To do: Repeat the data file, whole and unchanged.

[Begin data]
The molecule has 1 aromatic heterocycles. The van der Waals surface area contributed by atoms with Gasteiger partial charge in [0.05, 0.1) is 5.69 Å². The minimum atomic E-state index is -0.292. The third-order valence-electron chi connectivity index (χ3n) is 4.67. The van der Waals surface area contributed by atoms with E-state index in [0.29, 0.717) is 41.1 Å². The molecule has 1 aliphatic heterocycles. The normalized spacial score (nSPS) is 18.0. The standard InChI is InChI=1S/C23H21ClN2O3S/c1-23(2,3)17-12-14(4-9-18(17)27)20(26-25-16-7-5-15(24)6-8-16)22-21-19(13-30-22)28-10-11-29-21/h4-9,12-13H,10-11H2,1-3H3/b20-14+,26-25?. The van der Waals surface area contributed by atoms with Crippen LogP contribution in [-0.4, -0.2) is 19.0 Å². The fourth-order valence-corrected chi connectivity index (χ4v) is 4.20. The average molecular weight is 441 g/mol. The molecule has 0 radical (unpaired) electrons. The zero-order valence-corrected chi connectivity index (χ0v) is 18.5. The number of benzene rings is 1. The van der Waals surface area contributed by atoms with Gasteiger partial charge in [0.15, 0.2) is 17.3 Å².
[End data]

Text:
The molecule has 1 aromatic heterocycles. The van der Waals surface area contributed by atoms with Gasteiger partial charge in [0.05, 0.1) is 5.69 Å². The minimum atomic E-state index is -0.292. The third-order valence-electron chi connectivity index (χ3n) is 4.67. The van der Waals surface area contributed by atoms with E-state index in [0.29, 0.717) is 41.1 Å². The molecule has 1 aliphatic heterocycles. The normalized spacial score (nSPS) is 18.0. The standard InChI is InChI=1S/C23H21ClN2O3S/c1-23(2,3)17-12-14(4-9-18(17)27)20(26-25-16-7-5-15(24)6-8-16)22-21-19(13-30-22)28-10-11-29-21/h4-9,12-13H,10-11H2,1-3H3/b20-14+,26-25?. The van der Waals surface area contributed by atoms with Crippen LogP contribution in [-0.4, -0.2) is 19.0 Å². The fourth-order valence-corrected chi connectivity index (χ4v) is 4.20. The average molecular weight is 441 g/mol. The molecule has 0 radical (unpaired) electrons. The zero-order valence-corrected chi connectivity index (χ0v) is 18.5. The number of benzene rings is 1. The van der Waals surface area contributed by atoms with Gasteiger partial charge in [0.15, 0.2) is 17.3 Å².